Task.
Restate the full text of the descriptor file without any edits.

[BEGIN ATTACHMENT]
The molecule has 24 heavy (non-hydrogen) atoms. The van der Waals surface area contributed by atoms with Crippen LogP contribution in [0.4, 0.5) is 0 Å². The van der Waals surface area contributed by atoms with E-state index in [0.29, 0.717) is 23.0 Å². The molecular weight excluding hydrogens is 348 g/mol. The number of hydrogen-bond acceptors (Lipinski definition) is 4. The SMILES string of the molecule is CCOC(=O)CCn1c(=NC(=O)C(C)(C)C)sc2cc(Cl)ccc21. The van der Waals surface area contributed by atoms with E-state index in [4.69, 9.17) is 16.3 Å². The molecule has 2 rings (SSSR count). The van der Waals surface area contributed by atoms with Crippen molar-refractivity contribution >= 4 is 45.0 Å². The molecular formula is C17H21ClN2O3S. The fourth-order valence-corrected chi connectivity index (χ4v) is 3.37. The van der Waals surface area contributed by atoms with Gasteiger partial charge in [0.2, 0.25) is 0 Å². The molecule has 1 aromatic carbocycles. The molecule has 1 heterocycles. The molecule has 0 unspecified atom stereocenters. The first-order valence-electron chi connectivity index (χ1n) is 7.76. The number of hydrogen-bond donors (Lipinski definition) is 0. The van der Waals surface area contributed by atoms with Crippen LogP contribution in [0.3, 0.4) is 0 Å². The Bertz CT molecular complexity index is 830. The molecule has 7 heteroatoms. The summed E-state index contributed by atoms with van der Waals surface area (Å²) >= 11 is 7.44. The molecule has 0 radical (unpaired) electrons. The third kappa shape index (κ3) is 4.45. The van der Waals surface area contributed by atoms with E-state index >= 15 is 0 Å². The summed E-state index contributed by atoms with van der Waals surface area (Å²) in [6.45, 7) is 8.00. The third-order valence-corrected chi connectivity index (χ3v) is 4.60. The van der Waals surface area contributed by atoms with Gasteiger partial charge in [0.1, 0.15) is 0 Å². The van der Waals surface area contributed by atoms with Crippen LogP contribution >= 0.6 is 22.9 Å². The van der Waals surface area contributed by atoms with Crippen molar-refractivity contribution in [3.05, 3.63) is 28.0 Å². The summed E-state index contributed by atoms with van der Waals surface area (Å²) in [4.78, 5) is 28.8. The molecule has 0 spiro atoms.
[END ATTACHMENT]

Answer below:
The molecule has 24 heavy (non-hydrogen) atoms. The van der Waals surface area contributed by atoms with Crippen LogP contribution in [0.4, 0.5) is 0 Å². The van der Waals surface area contributed by atoms with E-state index in [0.29, 0.717) is 23.0 Å². The molecular weight excluding hydrogens is 348 g/mol. The number of hydrogen-bond acceptors (Lipinski definition) is 4. The SMILES string of the molecule is CCOC(=O)CCn1c(=NC(=O)C(C)(C)C)sc2cc(Cl)ccc21. The van der Waals surface area contributed by atoms with E-state index in [4.69, 9.17) is 16.3 Å². The molecule has 2 rings (SSSR count). The van der Waals surface area contributed by atoms with Crippen molar-refractivity contribution >= 4 is 45.0 Å². The molecular formula is C17H21ClN2O3S. The fourth-order valence-corrected chi connectivity index (χ4v) is 3.37. The van der Waals surface area contributed by atoms with Gasteiger partial charge in [0.2, 0.25) is 0 Å². The molecule has 1 aromatic carbocycles. The molecule has 1 heterocycles. The molecule has 0 unspecified atom stereocenters. The first-order valence-electron chi connectivity index (χ1n) is 7.76. The number of hydrogen-bond donors (Lipinski definition) is 0. The van der Waals surface area contributed by atoms with Crippen LogP contribution in [0.3, 0.4) is 0 Å². The Bertz CT molecular complexity index is 830. The molecule has 7 heteroatoms. The summed E-state index contributed by atoms with van der Waals surface area (Å²) >= 11 is 7.44. The molecule has 0 radical (unpaired) electrons. The third kappa shape index (κ3) is 4.45. The van der Waals surface area contributed by atoms with E-state index >= 15 is 0 Å². The summed E-state index contributed by atoms with van der Waals surface area (Å²) in [6.45, 7) is 8.00. The third-order valence-corrected chi connectivity index (χ3v) is 4.60. The van der Waals surface area contributed by atoms with Gasteiger partial charge in [0.1, 0.15) is 0 Å². The van der Waals surface area contributed by atoms with Crippen LogP contribution >= 0.6 is 22.9 Å². The van der Waals surface area contributed by atoms with Crippen molar-refractivity contribution in [3.05, 3.63) is 28.0 Å². The summed E-state index contributed by atoms with van der Waals surface area (Å²) in [4.78, 5) is 28.8. The molecule has 0 spiro atoms.